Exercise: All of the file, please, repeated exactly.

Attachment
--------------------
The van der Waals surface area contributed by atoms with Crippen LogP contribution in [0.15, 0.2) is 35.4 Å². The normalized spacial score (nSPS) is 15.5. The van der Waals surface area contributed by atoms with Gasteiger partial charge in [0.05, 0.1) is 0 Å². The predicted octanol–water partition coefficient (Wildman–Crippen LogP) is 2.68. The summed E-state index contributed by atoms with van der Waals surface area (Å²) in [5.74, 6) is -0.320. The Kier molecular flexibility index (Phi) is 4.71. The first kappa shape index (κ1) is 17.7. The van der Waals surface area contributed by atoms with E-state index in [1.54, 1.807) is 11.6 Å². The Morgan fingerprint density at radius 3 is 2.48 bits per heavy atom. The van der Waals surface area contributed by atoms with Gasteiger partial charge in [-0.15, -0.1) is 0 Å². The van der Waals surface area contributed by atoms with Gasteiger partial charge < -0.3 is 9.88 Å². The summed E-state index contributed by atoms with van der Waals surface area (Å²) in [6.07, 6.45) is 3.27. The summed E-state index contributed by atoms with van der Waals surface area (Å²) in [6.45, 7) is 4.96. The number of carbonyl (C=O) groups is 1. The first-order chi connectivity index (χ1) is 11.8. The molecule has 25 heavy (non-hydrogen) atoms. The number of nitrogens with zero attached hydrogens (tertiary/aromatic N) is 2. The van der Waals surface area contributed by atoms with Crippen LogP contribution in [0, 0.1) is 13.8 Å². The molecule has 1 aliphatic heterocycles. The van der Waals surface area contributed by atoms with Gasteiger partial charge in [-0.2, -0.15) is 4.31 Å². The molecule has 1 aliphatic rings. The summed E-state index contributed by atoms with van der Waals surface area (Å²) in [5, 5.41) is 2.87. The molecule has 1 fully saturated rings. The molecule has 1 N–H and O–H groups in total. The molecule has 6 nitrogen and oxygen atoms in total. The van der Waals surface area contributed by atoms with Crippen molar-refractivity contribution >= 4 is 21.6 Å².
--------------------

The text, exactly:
The van der Waals surface area contributed by atoms with Crippen LogP contribution in [0.15, 0.2) is 35.4 Å². The normalized spacial score (nSPS) is 15.5. The van der Waals surface area contributed by atoms with Gasteiger partial charge in [0.05, 0.1) is 0 Å². The predicted octanol–water partition coefficient (Wildman–Crippen LogP) is 2.68. The summed E-state index contributed by atoms with van der Waals surface area (Å²) in [5.74, 6) is -0.320. The Kier molecular flexibility index (Phi) is 4.71. The first kappa shape index (κ1) is 17.7. The van der Waals surface area contributed by atoms with E-state index in [1.54, 1.807) is 11.6 Å². The Morgan fingerprint density at radius 3 is 2.48 bits per heavy atom. The van der Waals surface area contributed by atoms with Gasteiger partial charge in [-0.15, -0.1) is 0 Å². The van der Waals surface area contributed by atoms with Gasteiger partial charge < -0.3 is 9.88 Å². The summed E-state index contributed by atoms with van der Waals surface area (Å²) in [6.07, 6.45) is 3.27. The summed E-state index contributed by atoms with van der Waals surface area (Å²) in [6.45, 7) is 4.96. The number of carbonyl (C=O) groups is 1. The first-order chi connectivity index (χ1) is 11.8. The molecule has 25 heavy (non-hydrogen) atoms. The number of nitrogens with zero attached hydrogens (tertiary/aromatic N) is 2. The van der Waals surface area contributed by atoms with Crippen LogP contribution in [0, 0.1) is 13.8 Å². The molecule has 1 aliphatic heterocycles. The van der Waals surface area contributed by atoms with Gasteiger partial charge in [-0.2, -0.15) is 4.31 Å². The molecule has 1 aliphatic rings. The summed E-state index contributed by atoms with van der Waals surface area (Å²) in [5, 5.41) is 2.87. The molecule has 1 fully saturated rings. The molecule has 1 N–H and O–H groups in total. The molecule has 6 nitrogen and oxygen atoms in total. The van der Waals surface area contributed by atoms with Crippen molar-refractivity contribution >= 4 is 21.6 Å².